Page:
Frequently Asked Questions

What is MDA? MDA is actually three things:

  • An OMG initiative to develop standards based on the idea that modeling is a better foundation for developing and maintaining systems

  • A brand for standards and products that adhere to those standards

  • A set of technologies and techniques associated with those standards

What are these technologies and techniques? There are many. The most well-known is probably the UML, which people use to capture abstract semantics models as well as the software structure of object systems. Others include the following:

  • The MOF, a metamodel and modeling language for describing metamodels (don't panic we'll explain each of these terms later in the book)

  • Mapping functions

  • Marking models

  • Executable models

It's the job of this book to explain each of these concepts and most importantly how they relate to one another.

Is that all? No. At present, MDA is still in development, and some of the technologies need to be developed further and standardized, while others need further definition.

If they're not defined, what good are they? The ideas behind MDA have been around for years; they're only just now in the process of formalization and standardization. For example, people have been building executable models, generating code, and refining and transforming models for some years now, and gaining significant benefits from doing so.

It takes a long time to build standards. Should I wait? No. Much of the technology has been around for a while, and you may even have been using it. It also takes time to bring a new technology into an organization, and in any case, you can do so progressively.

What is the purpose of this book? As the title indicates, it's a "distilled" discussion of MDA. We think it's the book you have to have to help you understand MDA and not be caught out by your colleagues.

What does the book do? It explains what MDA is, what makes it up, what each of the relevant technologies and tools is, and what their importance is in the larger context of MDA. In so doing, we also explain the benefits.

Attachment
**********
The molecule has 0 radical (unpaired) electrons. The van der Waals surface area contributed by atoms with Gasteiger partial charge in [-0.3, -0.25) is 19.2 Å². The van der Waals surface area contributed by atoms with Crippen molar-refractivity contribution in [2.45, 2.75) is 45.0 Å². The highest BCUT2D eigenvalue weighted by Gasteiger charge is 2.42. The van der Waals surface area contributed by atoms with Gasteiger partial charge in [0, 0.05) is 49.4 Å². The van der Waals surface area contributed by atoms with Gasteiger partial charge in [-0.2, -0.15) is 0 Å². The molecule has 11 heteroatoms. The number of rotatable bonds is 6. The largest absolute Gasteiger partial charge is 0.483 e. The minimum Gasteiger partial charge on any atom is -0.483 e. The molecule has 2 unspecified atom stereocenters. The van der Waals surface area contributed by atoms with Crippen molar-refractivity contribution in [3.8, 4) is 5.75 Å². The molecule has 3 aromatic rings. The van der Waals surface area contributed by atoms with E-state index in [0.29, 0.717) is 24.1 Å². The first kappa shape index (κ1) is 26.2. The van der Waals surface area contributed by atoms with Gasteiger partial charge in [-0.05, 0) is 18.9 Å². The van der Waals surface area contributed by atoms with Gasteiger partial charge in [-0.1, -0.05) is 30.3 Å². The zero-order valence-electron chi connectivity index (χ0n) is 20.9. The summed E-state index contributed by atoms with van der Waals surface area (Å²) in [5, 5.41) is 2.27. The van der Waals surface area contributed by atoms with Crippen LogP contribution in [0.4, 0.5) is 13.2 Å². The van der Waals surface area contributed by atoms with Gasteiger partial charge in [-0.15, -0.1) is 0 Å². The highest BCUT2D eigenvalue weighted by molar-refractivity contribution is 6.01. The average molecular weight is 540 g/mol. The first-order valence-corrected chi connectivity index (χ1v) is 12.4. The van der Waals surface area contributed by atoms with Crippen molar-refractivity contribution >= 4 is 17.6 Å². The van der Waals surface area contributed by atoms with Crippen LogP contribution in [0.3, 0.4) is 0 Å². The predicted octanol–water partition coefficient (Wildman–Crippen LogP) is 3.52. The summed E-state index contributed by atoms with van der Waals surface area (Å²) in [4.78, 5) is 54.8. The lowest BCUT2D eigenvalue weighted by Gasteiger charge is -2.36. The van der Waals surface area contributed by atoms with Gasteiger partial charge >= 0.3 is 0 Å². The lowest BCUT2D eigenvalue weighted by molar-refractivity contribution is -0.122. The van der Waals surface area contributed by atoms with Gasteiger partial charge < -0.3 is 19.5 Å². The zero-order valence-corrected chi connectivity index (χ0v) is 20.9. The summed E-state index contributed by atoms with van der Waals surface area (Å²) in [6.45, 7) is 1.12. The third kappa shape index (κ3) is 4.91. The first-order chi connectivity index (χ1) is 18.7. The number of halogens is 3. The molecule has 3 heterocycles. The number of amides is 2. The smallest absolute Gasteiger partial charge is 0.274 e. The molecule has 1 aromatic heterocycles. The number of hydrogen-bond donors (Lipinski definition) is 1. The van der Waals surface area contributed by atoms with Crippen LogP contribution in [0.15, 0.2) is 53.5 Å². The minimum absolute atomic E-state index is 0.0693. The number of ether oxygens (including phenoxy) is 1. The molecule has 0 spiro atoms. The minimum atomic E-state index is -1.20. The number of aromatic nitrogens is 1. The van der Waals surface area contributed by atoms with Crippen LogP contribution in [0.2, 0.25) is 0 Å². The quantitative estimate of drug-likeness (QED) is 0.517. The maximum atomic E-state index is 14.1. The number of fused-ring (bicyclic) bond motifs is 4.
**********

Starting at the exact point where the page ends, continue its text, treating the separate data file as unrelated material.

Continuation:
Who are the people that should read this book? Developers who are trying to get ahead of the crashing MDA wave.

I'm a manager. Should I read this book? If you need to understand how the benefits of MDA derive from the associated technologies and tools, this is the book for you. We explain technologies and tools so you can understand the benefit, but we don't just tell you why something is important we also explain the technology.

What do I need to know to read this book? Nothing, except an acquaintance with UML.

I know all about MOF and UML. Do I need this book? Yes, if you want to know how UML and the rest fit into the larger picture. MDA relies on these technologies and takes them forward a step. We also identify those parts of these technologies that don't apply to MDA.

I'm in real-time. Does this book apply to me? The principles behind MDA apply to software development in general; they aren't specific to a certain kind of software. The ideas described here apply equally to real-time and regular IT systems; some of them, such as Executable and Translatable UML, were developed first for real-time systems.

MDA Distilled. Principles of Model-Driven Architecture
MDA Distilled. Principles of Model-Driven Architecture
ISBN: B00866PUN2
Year: 2003
Pages: 134 © 2008-2017.
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